What to Watch Out for When Donating to Charity

Published 12:00 am Monday, October 29, 2012

(StatePoint) Even when times are tough, many Americans budget a portion of their assets to go to charity. According to Giving USA, a research institute that publishes data and trends on charitable giving, Americans contributed more than $298.42 billion to charities in 2011.

While your heart may guide you to a particular charity, don’t just hand over your hard-earned money without getting some information. Though all charities purport to be doing good work, some organizations have less than stellar track records. Just as you would scrutinize a financial investment, so should you examine a charity to ensure your money makes the biggest impact possible.

Fortunately, there are resources out there that can help. For example, the BBB Wise Giving Alliance, established by the Better Business Bureau, connects donors to charities they can trust. Without judging the worthiness of a charity’s mission, BBB Wise Giving Alliance applies 20 Standards that ensure that a charity is aboveboard in everything it does, from money-management, to public transparency, to interactions with its board.

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Your money will be better used if you donate to a charity that is well run and meets these standards.

So the next time you donate, first consider accessing a free report of the charity of your choice at www.give.org. And if your charity is not listed, you can request a review.

One sector, in particular, that is always in need of charitable support is education. Investing in education is investing in the future of the local, national and global communities.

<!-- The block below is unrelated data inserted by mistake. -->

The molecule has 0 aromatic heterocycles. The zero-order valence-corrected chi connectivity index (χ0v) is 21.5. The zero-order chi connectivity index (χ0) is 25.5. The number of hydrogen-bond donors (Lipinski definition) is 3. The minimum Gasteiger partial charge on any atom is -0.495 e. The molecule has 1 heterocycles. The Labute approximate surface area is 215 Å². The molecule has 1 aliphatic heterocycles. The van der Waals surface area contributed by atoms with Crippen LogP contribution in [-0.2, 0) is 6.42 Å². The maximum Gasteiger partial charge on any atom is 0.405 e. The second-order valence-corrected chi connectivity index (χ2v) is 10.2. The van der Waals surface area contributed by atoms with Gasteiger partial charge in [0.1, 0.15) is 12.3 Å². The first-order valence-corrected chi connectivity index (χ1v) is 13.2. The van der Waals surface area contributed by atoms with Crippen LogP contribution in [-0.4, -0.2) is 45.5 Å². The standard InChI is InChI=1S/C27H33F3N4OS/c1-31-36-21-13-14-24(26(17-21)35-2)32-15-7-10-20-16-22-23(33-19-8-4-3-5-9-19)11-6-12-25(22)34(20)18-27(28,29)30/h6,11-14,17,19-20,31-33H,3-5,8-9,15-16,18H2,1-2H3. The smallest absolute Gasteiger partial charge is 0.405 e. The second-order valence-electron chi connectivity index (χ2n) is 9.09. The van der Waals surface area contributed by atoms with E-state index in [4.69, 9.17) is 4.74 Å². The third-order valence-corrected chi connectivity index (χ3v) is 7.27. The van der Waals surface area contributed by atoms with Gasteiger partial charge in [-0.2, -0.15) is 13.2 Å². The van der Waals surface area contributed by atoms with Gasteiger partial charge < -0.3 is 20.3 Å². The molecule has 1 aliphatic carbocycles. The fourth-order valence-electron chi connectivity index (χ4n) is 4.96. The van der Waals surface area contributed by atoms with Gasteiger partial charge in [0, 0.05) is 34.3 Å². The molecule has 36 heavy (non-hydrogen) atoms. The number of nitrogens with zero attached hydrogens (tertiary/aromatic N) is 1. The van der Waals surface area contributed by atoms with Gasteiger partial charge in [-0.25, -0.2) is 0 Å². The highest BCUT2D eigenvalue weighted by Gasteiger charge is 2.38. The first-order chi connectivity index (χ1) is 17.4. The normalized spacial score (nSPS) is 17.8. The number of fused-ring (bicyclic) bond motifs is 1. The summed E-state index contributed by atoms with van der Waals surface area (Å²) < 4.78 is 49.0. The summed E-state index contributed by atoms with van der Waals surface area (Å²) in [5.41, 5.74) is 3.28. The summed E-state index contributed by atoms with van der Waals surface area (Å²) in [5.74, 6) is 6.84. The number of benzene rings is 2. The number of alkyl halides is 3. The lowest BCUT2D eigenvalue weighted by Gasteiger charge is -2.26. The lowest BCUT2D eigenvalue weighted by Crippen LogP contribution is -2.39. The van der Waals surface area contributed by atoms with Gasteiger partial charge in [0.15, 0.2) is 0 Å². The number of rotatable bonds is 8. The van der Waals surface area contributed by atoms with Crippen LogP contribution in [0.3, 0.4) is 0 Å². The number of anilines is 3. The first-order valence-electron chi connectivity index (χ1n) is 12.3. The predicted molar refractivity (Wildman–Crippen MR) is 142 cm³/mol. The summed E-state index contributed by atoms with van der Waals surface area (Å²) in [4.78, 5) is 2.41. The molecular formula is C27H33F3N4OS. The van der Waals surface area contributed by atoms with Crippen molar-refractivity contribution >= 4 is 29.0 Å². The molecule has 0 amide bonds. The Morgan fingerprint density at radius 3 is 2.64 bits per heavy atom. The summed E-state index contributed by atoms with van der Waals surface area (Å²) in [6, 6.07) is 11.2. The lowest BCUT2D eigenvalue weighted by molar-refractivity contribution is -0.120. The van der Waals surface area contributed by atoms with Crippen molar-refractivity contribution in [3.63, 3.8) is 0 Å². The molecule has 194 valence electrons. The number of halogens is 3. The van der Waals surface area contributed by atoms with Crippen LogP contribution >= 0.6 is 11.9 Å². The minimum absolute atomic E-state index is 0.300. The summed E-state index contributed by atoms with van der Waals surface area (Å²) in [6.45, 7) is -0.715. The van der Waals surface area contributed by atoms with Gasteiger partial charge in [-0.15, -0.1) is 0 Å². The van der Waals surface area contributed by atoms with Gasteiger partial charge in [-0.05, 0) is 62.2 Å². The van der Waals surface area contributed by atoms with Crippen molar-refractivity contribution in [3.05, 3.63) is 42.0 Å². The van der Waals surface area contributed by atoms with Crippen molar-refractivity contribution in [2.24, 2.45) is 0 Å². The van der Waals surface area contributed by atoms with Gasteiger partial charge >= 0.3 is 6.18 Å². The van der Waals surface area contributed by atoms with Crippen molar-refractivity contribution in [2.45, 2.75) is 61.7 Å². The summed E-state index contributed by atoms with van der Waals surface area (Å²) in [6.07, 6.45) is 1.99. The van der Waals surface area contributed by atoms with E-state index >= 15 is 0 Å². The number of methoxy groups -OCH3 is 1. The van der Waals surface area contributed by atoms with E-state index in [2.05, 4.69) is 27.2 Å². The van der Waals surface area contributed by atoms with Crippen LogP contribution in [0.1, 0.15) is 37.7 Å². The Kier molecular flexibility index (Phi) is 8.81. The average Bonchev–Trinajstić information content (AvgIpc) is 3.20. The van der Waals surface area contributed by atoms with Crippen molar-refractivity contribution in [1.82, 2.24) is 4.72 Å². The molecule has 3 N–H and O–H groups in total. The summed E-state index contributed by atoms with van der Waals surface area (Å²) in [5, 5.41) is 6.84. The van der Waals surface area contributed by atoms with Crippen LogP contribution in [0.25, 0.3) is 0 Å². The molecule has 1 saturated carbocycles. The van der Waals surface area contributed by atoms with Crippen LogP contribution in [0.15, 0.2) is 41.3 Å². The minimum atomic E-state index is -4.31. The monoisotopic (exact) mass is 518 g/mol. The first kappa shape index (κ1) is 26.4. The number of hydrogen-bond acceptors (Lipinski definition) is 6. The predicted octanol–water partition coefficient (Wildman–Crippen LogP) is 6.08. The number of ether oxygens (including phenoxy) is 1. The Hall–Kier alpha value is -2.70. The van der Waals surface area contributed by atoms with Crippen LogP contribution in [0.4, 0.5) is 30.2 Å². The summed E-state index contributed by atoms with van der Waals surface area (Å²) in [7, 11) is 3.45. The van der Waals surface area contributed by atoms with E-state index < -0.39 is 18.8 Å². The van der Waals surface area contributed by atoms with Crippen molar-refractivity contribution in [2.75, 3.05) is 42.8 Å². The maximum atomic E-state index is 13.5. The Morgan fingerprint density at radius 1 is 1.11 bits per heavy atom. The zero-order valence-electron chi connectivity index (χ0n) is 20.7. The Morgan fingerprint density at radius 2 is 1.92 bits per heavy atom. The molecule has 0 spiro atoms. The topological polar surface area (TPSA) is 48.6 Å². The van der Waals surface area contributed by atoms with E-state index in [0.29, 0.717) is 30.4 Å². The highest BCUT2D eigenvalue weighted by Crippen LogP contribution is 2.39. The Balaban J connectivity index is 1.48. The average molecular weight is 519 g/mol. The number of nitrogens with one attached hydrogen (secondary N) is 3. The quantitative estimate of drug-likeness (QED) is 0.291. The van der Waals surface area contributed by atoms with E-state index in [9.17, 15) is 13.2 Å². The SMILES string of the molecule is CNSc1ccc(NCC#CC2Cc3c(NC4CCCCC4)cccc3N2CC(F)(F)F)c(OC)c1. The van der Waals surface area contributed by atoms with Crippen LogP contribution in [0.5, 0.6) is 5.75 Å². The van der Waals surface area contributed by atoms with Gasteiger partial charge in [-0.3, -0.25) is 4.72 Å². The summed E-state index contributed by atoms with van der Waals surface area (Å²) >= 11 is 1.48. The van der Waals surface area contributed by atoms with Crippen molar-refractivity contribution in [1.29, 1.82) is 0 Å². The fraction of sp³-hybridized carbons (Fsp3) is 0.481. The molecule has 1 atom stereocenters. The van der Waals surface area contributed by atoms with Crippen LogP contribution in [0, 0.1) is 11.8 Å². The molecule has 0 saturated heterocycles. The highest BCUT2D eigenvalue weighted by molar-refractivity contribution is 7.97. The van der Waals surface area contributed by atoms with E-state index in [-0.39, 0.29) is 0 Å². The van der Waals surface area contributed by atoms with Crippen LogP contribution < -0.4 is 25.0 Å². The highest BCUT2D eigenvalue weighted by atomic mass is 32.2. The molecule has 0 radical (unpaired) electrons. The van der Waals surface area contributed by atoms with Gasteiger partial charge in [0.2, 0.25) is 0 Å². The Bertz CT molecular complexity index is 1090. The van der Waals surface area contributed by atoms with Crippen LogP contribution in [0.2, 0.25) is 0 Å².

Here are some great examples of educational organizations that meet the standards of BBB and could use your help.

• DonorsChoose.org: This online charity makes it easy for donors to help students in need. Public school teachers post classroom project requests ranging from basic school supplies to musical instruments. Donors can choose projects based on criteria like location, subject, cost, or poverty level.

• Girls Inc.: Girls Inc. offers programs that help girls navigate gender, economic and social barriers, equipping them to achieve academic success, lead healthy, physically active lives, manage money, and discover an interest in historically male-dominated fields like technology, engineering and math. They award multiple college scholarships annually.

• National Center for Learning Disabilities (NCLD): NCLD advocates success for students with learning disabilities by connecting parents and educators with resources and tools.

You can get a free copy of an evaluative listing of educational and other national charities by sending your name and address to Wise Giving Guide, 3033 Wilson Blvd, Suite 600, Arlington, VA, 22201 or email give@council.bbb.org.

With the cost of education on the rise, the need to offer financial support to educational institutions is increasingly important. But remember, if you’re going to give, give wisely.